Age Must Not Wither Them
Indian artists are getting their share of fame and famous Indian paintings are selling for unbelievable prices. On a less commercial note, people are increasingly looking at Art and paintings in particular to enhance their décor or to make a statement about who they are or what they like. Whether you buy art for love of paintings or as an investment, i.e. whether your motivation is love or money, you need to look after these valuable pieces.
To understand how to look after a painting, you need to understand what a painting is: a piece of the artist’s soul, an expression of an artist’s feelings, hopes and sufferings. Yes, yes, very true, but on a more practical note, a painting is made up of two parts: the support layer and the image layer. The support layer relates to the canvas or paper that the painting is on plus the supporting frame or stretcher. The image layer relates to “such stuff as dreams are made of” – the painting itself. Artists may use primer and then the paint, which may be oil or water based. Sometimes oil paintings may be varnished to protect the painting or to saturate the colours. The image you see when you look at a painting is an interaction of all these layers. All the layers change and deteriorate and take on different physical characteristics over time – varnish oxidizes with light and air, turning yellow or brown, paint may become brittle, paper may get attacked by insects, in damp environments canvas could grow mildew. Four factors that most affect the health of your painting are temperature, relative humidity, light (i.e. visible light and ultra-violet radiation) and pollution.
Ideally, paintings should be stored at a temperature between 18° to 24° C, which, of course, would put paid to any Indian keeping any paintings for more than two generations. But temperature is not as important as relative humidity levels. As constant air conditioning is not feasible for most, an easier solution is to keep paintings in internal rooms, which are less exposed to outside elements and variations in temperature.
Light is another factor that is hard to control, but UV blocking films on windows are a practical solution and do not block natural light. Do not make the mistake of putting traditional picture lights over your valued paintings. The heat and focused light are very damaging to your paintings. Paintings should not be exposed to direct sunlight. Try to use diffused lighting where you display your pieces.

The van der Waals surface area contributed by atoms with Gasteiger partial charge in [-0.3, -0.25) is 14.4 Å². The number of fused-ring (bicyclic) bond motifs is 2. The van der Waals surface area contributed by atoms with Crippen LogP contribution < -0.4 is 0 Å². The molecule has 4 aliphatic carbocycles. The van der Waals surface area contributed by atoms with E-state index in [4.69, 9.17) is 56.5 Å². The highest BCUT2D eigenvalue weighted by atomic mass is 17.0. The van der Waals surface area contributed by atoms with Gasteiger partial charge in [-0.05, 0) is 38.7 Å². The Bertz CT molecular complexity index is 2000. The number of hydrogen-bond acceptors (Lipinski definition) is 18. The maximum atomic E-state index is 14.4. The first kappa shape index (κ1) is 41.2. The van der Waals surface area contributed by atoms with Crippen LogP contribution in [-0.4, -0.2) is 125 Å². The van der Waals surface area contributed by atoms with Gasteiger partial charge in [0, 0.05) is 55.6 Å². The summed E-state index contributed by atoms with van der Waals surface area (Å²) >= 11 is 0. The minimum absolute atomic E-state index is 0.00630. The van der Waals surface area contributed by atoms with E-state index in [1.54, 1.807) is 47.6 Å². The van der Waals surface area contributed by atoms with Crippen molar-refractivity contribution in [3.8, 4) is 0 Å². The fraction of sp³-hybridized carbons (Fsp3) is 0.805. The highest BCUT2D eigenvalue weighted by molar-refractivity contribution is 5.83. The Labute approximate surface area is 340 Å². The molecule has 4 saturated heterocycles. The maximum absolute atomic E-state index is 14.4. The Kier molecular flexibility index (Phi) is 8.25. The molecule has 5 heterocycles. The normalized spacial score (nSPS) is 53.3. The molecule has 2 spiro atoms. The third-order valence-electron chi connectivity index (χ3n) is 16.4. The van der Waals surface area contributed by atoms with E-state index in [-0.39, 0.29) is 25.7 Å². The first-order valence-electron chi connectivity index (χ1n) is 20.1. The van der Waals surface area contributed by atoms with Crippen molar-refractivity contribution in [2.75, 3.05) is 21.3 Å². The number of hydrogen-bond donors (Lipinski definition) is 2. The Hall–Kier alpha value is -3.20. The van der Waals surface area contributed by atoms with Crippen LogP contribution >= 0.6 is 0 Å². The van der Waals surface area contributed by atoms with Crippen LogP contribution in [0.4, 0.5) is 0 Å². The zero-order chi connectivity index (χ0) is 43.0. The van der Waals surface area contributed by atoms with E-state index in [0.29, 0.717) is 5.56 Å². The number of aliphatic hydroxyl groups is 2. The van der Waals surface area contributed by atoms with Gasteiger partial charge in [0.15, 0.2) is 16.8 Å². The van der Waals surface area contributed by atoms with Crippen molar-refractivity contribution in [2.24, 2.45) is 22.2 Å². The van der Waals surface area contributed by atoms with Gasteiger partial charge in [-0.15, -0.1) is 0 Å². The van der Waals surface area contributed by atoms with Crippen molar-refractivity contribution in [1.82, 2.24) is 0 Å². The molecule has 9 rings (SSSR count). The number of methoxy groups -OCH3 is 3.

Regarding dust and pollution. Dusting has to be done with extreme care and should be avoided if there is flaking paint. According to some experts, vacuum cleaners can be used to remove dirt from the back of dusty paintings. Another option is to prop the painting up at a forward angle and brush it carefully, in one direction only; using a clean, soft, dry natural hair artists’ brush, (3.5 cm. to 5 cm. tip). You could even use a make up brush. Never use dusters or feather dusters as these can damage the paint. More serious problems like flaking paint, torn canvas, cracks with lifting edges, wrinkles in the canvas, mould growth, highly discoloured varnish should be left to a professional conservator.
Make sure that your paintings are hung securely. Check on hooks, nails and wires at regular intervals. These, like everything are subject to wear and tear and a huge falling painting can cause damage to itself as well as others. Take especial care when you are moving paintings, two persons should always handle large paintings. Never lift a painting from the top of the frame, hold a painting from the middle of both sides. Handle with clean hands and remove rings, watches or anything that can scrape the surface. Map out your route in advance and prepare the place that you are shifting the painting to. If you have to transport the painting, pack it securely: lay flat pieces of thermacol, cardboard, mat board or such firm material over the front and back of your painting. Then wrap the whole in bubble wrap. Do not keep it wrapped for too long to prevent moisture buildup, which can cause damage to the painting.
With good artwork costing as much, or more, than fine jewellery, wise owners of beautiful paintings should take pains to ensure that the Art they are lucky enough to possess, will be enjoyed for generations to come.